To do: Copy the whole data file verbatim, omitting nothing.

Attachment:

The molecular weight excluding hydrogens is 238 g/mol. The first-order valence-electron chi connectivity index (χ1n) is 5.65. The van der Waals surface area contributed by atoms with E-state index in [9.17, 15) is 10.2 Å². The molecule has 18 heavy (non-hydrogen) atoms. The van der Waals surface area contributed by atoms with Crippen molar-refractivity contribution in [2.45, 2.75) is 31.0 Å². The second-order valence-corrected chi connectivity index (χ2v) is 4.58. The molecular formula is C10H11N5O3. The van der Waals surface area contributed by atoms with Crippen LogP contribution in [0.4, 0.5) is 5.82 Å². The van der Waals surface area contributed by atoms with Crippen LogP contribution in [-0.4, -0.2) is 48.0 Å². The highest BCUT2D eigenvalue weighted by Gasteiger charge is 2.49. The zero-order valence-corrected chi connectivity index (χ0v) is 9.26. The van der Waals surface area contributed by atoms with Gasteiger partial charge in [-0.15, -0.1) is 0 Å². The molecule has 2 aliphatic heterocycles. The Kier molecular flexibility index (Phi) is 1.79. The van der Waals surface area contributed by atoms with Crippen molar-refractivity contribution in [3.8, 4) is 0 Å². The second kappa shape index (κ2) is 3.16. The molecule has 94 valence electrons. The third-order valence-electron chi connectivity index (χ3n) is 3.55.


The molecular weight excluding hydrogens is 238 g/mol. The first-order valence-electron chi connectivity index (χ1n) is 5.65. The van der Waals surface area contributed by atoms with E-state index in [9.17, 15) is 10.2 Å². The molecule has 18 heavy (non-hydrogen) atoms. The van der Waals surface area contributed by atoms with Crippen molar-refractivity contribution in [2.45, 2.75) is 31.0 Å². The second-order valence-corrected chi connectivity index (χ2v) is 4.58. The molecular formula is C10H11N5O3. The van der Waals surface area contributed by atoms with Crippen LogP contribution in [0.4, 0.5) is 5.82 Å². The van der Waals surface area contributed by atoms with Crippen LogP contribution in [-0.4, -0.2) is 48.0 Å². The highest BCUT2D eigenvalue weighted by Gasteiger charge is 2.49. The zero-order valence-corrected chi connectivity index (χ0v) is 9.26. The van der Waals surface area contributed by atoms with Gasteiger partial charge in [-0.15, -0.1) is 0 Å². The molecule has 2 aliphatic heterocycles. The Kier molecular flexibility index (Phi) is 1.79. The van der Waals surface area contributed by atoms with Crippen molar-refractivity contribution in [3.8, 4) is 0 Å². The second kappa shape index (κ2) is 3.16. The molecule has 94 valence electrons. The third-order valence-electron chi connectivity index (χ3n) is 3.55.